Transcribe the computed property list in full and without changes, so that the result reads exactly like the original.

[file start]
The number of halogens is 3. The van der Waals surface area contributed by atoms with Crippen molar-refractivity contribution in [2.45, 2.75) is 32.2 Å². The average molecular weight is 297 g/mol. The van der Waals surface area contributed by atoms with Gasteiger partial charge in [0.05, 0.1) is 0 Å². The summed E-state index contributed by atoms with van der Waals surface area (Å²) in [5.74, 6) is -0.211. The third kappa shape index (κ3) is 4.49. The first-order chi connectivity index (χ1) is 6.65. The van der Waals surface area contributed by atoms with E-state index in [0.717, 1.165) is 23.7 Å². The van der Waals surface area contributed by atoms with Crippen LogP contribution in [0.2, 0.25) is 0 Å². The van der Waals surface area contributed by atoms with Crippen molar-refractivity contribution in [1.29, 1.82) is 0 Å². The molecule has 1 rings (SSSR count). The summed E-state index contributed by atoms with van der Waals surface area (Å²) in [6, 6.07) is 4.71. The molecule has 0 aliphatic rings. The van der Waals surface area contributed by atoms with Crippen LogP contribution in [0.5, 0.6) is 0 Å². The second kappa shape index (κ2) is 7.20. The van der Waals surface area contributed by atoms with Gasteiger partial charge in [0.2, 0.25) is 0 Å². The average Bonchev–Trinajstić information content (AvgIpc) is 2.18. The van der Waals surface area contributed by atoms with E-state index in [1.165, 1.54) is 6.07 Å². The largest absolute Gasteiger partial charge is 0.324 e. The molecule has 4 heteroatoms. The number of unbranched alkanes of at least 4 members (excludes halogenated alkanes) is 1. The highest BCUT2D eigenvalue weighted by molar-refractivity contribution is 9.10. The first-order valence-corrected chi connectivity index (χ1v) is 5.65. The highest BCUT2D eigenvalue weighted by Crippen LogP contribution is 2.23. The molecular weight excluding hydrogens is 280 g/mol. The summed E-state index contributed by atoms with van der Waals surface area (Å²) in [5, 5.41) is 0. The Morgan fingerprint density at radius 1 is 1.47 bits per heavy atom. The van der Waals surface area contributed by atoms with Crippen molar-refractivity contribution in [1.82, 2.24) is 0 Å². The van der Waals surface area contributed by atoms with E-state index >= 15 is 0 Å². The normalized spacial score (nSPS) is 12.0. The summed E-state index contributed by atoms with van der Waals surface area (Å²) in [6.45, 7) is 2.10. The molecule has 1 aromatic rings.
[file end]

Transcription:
The number of halogens is 3. The van der Waals surface area contributed by atoms with Crippen molar-refractivity contribution in [2.45, 2.75) is 32.2 Å². The average molecular weight is 297 g/mol. The van der Waals surface area contributed by atoms with Gasteiger partial charge in [0.05, 0.1) is 0 Å². The summed E-state index contributed by atoms with van der Waals surface area (Å²) in [5.74, 6) is -0.211. The third kappa shape index (κ3) is 4.49. The first-order chi connectivity index (χ1) is 6.65. The van der Waals surface area contributed by atoms with E-state index in [0.717, 1.165) is 23.7 Å². The van der Waals surface area contributed by atoms with Crippen LogP contribution in [0.2, 0.25) is 0 Å². The van der Waals surface area contributed by atoms with Crippen molar-refractivity contribution in [1.29, 1.82) is 0 Å². The molecule has 1 rings (SSSR count). The summed E-state index contributed by atoms with van der Waals surface area (Å²) in [6, 6.07) is 4.71. The molecule has 0 aliphatic rings. The van der Waals surface area contributed by atoms with Crippen LogP contribution in [0.5, 0.6) is 0 Å². The second kappa shape index (κ2) is 7.20. The van der Waals surface area contributed by atoms with Gasteiger partial charge in [0.2, 0.25) is 0 Å². The average Bonchev–Trinajstić information content (AvgIpc) is 2.18. The van der Waals surface area contributed by atoms with E-state index in [1.165, 1.54) is 6.07 Å². The largest absolute Gasteiger partial charge is 0.324 e. The molecule has 4 heteroatoms. The number of unbranched alkanes of at least 4 members (excludes halogenated alkanes) is 1. The highest BCUT2D eigenvalue weighted by molar-refractivity contribution is 9.10. The first-order valence-corrected chi connectivity index (χ1v) is 5.65. The highest BCUT2D eigenvalue weighted by Crippen LogP contribution is 2.23. The molecular weight excluding hydrogens is 280 g/mol. The summed E-state index contributed by atoms with van der Waals surface area (Å²) in [5, 5.41) is 0. The Morgan fingerprint density at radius 1 is 1.47 bits per heavy atom. The van der Waals surface area contributed by atoms with Crippen molar-refractivity contribution in [1.82, 2.24) is 0 Å². The van der Waals surface area contributed by atoms with E-state index >= 15 is 0 Å². The normalized spacial score (nSPS) is 12.0. The summed E-state index contributed by atoms with van der Waals surface area (Å²) in [6.45, 7) is 2.10. The molecule has 1 aromatic rings.